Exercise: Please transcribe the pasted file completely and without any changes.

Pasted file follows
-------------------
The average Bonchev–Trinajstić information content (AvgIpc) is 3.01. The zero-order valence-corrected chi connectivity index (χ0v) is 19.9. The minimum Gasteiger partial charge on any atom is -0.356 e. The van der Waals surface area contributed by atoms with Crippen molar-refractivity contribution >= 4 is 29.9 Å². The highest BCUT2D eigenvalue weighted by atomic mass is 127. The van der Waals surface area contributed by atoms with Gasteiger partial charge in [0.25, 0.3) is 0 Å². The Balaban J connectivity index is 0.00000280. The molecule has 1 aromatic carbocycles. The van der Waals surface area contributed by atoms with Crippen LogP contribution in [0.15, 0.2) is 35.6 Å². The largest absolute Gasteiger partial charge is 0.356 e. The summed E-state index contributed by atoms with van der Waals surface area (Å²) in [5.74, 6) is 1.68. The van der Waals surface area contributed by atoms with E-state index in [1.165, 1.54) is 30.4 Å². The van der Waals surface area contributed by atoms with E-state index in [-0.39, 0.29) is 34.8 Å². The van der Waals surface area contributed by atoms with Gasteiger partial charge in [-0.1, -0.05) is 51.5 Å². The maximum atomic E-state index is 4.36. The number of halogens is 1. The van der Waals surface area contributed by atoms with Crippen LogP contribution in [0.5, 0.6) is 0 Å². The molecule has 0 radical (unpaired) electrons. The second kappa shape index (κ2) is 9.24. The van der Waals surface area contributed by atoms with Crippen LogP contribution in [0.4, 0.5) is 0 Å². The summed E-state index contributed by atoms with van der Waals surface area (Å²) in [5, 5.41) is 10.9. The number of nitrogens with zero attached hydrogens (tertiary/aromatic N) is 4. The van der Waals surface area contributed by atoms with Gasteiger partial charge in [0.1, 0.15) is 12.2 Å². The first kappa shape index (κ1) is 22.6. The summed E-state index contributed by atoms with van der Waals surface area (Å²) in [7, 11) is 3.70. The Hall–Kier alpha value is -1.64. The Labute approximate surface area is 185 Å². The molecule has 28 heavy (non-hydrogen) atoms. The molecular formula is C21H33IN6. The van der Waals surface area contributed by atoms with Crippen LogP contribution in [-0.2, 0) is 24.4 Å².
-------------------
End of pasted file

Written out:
The average Bonchev–Trinajstić information content (AvgIpc) is 3.01. The zero-order valence-corrected chi connectivity index (χ0v) is 19.9. The minimum Gasteiger partial charge on any atom is -0.356 e. The van der Waals surface area contributed by atoms with Crippen molar-refractivity contribution >= 4 is 29.9 Å². The highest BCUT2D eigenvalue weighted by atomic mass is 127. The van der Waals surface area contributed by atoms with Gasteiger partial charge in [0.25, 0.3) is 0 Å². The Balaban J connectivity index is 0.00000280. The molecule has 1 aromatic carbocycles. The van der Waals surface area contributed by atoms with Crippen LogP contribution in [0.15, 0.2) is 35.6 Å². The largest absolute Gasteiger partial charge is 0.356 e. The summed E-state index contributed by atoms with van der Waals surface area (Å²) in [5.74, 6) is 1.68. The van der Waals surface area contributed by atoms with E-state index in [1.165, 1.54) is 30.4 Å². The van der Waals surface area contributed by atoms with E-state index in [-0.39, 0.29) is 34.8 Å². The van der Waals surface area contributed by atoms with Gasteiger partial charge in [-0.1, -0.05) is 51.5 Å². The maximum atomic E-state index is 4.36. The number of halogens is 1. The van der Waals surface area contributed by atoms with Crippen LogP contribution in [0.5, 0.6) is 0 Å². The molecule has 0 radical (unpaired) electrons. The second kappa shape index (κ2) is 9.24. The van der Waals surface area contributed by atoms with Crippen LogP contribution in [0.4, 0.5) is 0 Å². The summed E-state index contributed by atoms with van der Waals surface area (Å²) in [5, 5.41) is 10.9. The number of nitrogens with zero attached hydrogens (tertiary/aromatic N) is 4. The van der Waals surface area contributed by atoms with Gasteiger partial charge in [0.1, 0.15) is 12.2 Å². The first kappa shape index (κ1) is 22.6. The summed E-state index contributed by atoms with van der Waals surface area (Å²) in [7, 11) is 3.70. The Hall–Kier alpha value is -1.64. The Labute approximate surface area is 185 Å². The molecule has 28 heavy (non-hydrogen) atoms. The molecular formula is C21H33IN6. The van der Waals surface area contributed by atoms with Crippen LogP contribution in [-0.2, 0) is 24.4 Å².